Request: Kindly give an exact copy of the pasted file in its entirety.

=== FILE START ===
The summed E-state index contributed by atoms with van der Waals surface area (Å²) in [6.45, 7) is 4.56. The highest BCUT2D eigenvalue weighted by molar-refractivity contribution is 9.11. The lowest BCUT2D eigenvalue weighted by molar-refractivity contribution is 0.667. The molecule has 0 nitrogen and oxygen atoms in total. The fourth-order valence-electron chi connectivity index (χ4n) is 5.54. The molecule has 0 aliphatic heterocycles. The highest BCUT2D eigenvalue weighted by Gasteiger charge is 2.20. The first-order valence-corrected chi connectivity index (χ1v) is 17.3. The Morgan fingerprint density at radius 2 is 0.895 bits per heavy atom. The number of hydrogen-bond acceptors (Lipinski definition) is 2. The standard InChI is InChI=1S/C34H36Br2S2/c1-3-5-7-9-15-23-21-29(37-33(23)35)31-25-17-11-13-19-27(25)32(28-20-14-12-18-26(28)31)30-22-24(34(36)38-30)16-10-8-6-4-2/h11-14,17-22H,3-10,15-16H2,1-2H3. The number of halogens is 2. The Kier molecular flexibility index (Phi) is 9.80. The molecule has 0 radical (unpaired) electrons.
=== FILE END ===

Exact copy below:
The summed E-state index contributed by atoms with van der Waals surface area (Å²) in [6.45, 7) is 4.56. The highest BCUT2D eigenvalue weighted by molar-refractivity contribution is 9.11. The lowest BCUT2D eigenvalue weighted by molar-refractivity contribution is 0.667. The molecule has 0 nitrogen and oxygen atoms in total. The fourth-order valence-electron chi connectivity index (χ4n) is 5.54. The molecule has 0 aliphatic heterocycles. The highest BCUT2D eigenvalue weighted by Gasteiger charge is 2.20. The first-order valence-corrected chi connectivity index (χ1v) is 17.3. The Morgan fingerprint density at radius 2 is 0.895 bits per heavy atom. The number of hydrogen-bond acceptors (Lipinski definition) is 2. The standard InChI is InChI=1S/C34H36Br2S2/c1-3-5-7-9-15-23-21-29(37-33(23)35)31-25-17-11-13-19-27(25)32(28-20-14-12-18-26(28)31)30-22-24(34(36)38-30)16-10-8-6-4-2/h11-14,17-22H,3-10,15-16H2,1-2H3. The number of halogens is 2. The Kier molecular flexibility index (Phi) is 9.80. The molecule has 0 radical (unpaired) electrons.